Friday, November 05, 2004

Second verse, same as the first?

Conventional wisdom says incumbent presidents lose when they start unpopular wars for inscrutable reasons. They lose when the economy is sluggish and more jobs have been lost than gained on their watch. They lose when their job approval ratings drop below 50 percent. And they always lose when the Washington Redskins fall in their final home game before the election.

Conventional wisdom is dead. Next?

Next is a second dose of George W. Bush in the White House, something that, to say the least, I'm not overly enthused about, but also something I don't think will end up being as bad as many of his opponents predict. One must never forget that Bush is still the same trigger-happy blueblood in a cowboy costume who for the last four years has been spending our money like he won it in a big Powerball payout, but he's at least talking a good game as he heads into his second term. "Unity" and "bipartisanship" are renowned D.C. buzzwords by now, but they provide some of the only hope remaining for those of us who honestly want to see the country join together again and work toward common goals.

Will Bush's goals be what the country needs? That's uncertain. For one thing, his administration's doctrine of pre-emptive warfare is unlikely to change, and with our military stretched to the breaking point, that could quickly become a problem. Realistically, we face two options in Iraq: 1) Stay there for several more years, which would require better safety equipment and additional personnel (dare we speak the word "draft"?) or 2) Pull out within the next year or so, which, considering the instability there now, would probably result in a bloody civil war that wouldn't exactly be a shining PR moment for the neocon dream of spreading democracy around the world.

The media don't like to talk about it much because it's harder to cover, but the unsecured nuclear weapons in Russia and the other former Soviet republics are a huge national security problem, because if terrorists are going to get their hands on WMD, the black market is the likeliest point of access. John Kerry realized this early and made it an important but largely unheralded part of his campaign platform, even during the primaries. I hope Bush was paying attention. I also hope Iran and North Korea don't get away with continuing to develop nuclear weapons with impunity, but I fear our commitments in Afghanistan and Iraq have limited our options elsewhere.

Domestically, Bush's fervent devotion to cutting taxes again and again is here to stay. Call me a fiscal conservative, but it doesn't seem like a good idea to keep spending more money to sustain or launch foreign wars as you simultaneously keep reducing the amount of money coming into the coffers to pay for it all. If I run up more and more charges on my credit card each month and pay off less and less of that debt, I'll be in big financial trouble in a hurry. The same principle applies to our national budget.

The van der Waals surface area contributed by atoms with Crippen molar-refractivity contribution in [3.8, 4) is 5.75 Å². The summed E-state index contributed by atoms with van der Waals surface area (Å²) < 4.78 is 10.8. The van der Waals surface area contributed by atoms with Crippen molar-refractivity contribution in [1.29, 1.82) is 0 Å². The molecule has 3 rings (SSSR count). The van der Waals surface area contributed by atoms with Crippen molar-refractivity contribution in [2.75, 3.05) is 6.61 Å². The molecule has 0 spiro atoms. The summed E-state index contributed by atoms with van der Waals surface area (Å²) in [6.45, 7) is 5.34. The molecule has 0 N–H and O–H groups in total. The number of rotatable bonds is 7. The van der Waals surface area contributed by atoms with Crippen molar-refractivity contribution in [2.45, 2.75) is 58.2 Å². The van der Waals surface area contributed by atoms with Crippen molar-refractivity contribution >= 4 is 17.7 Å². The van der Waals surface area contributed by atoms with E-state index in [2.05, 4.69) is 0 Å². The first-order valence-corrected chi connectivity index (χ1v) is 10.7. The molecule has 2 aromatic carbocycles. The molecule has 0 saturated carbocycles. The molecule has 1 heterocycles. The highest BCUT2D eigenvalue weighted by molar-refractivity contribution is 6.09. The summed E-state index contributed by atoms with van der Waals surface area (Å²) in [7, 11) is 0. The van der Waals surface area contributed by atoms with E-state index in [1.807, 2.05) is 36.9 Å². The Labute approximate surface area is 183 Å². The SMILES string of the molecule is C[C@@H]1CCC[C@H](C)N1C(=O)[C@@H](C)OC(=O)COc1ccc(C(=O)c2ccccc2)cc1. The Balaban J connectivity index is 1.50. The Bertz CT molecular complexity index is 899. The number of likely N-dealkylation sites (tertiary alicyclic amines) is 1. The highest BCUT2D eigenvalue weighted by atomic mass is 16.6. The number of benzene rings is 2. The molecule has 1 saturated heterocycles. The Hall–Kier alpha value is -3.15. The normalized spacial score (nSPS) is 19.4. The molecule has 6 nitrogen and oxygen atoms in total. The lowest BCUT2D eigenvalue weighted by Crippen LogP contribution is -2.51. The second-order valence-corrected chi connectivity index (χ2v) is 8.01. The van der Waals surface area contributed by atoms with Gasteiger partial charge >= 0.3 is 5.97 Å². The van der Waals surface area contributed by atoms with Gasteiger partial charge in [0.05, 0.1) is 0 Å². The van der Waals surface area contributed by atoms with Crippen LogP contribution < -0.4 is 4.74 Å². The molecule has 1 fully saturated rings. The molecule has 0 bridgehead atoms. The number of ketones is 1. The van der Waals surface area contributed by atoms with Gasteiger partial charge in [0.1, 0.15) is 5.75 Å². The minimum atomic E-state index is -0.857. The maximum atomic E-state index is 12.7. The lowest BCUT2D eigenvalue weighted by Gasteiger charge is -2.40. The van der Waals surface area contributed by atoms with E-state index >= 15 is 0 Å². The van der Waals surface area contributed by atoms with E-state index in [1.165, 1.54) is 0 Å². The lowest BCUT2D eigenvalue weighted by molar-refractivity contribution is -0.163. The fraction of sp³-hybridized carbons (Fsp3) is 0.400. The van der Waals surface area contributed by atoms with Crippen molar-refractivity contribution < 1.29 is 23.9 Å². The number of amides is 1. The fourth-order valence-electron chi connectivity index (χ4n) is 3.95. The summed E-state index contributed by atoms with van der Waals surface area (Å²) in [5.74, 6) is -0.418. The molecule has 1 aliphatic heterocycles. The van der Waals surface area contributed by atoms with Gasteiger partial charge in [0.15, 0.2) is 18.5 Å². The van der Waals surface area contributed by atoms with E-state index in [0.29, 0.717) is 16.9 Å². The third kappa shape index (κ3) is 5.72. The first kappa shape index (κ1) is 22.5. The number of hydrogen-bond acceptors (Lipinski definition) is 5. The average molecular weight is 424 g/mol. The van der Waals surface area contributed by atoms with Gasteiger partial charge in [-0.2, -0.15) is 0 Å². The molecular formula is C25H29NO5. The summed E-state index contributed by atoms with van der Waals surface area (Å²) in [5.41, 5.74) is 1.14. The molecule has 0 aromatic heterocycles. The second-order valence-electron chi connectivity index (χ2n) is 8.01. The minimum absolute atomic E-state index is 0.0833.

I look for Bush to push for two domestic initiatives that look good on paper but would be bad ideas in practice: a national sales tax and a partial privatization of Social Security. The advantage of the national sales tax would be that it only penalizes people who buy things, but that's also its (much larger) problem. The poor spend far more of their income on the necessities of life -- food, clothing, housing -- and would be disproportionately taxed as a result. The national sales tax would be one of the most regressive and punitive policies that our country could ever possibly consider, and I truly hope Democrats stand their ground if the GOP tries to impose it. I can easily see this becoming the campaign issue in the 2006 midterm races.

Privatizing Social Security sounds like a great idea on the surface; what could be better than to let people invest a small amount of the money they would otherwise set aside for retirement and allow them to live out their golden years with the huge profits from those investments? Capital idea, old chap ... except that our Social Security system doesn't work that way. The money you pay in now isn't set aside for you; it's spent right away on the benefits for current recipients. With the Baby Boomers hitting retirement age in the next few years, we're facing a huge influx of recipients and not nearly enough workers to pay for the added costs. Allowing workers to reduce their contributions to the system would only worsen that problem.

All the demagogic campaign talk about a constitutional ban on gay marriage disgusted me, but I doubt we'll see much action on it soon. Gay-baiting is a very effective campaign tool for social conservatives, and I don't see them wanting to give it up any time soon. Besides, I suspect Vice President Dick Cheney, who has a gay daughter, would put his foot down if the amendment train started seriously picking up steam. Abortion is another effective wedge issue, so the fears of the Supreme Court overturning Roe v. Wade after the inevitable addition of a couple of new Bush-appointed justices are probably unfounded.

A hundred other issues confront Bush in his second term, but I don't have time to go into them all now. Suffice it to say that if the "war president" wants to secure his desired legacy as "a uniter, not a divider," he's going to have to do much better at compromising and staying open to new ideas than he did in his first term.

Then again, he could always just replace U.S. Chief Justice William Rehnquist with former Alabama Chief Justice Roy Moore.


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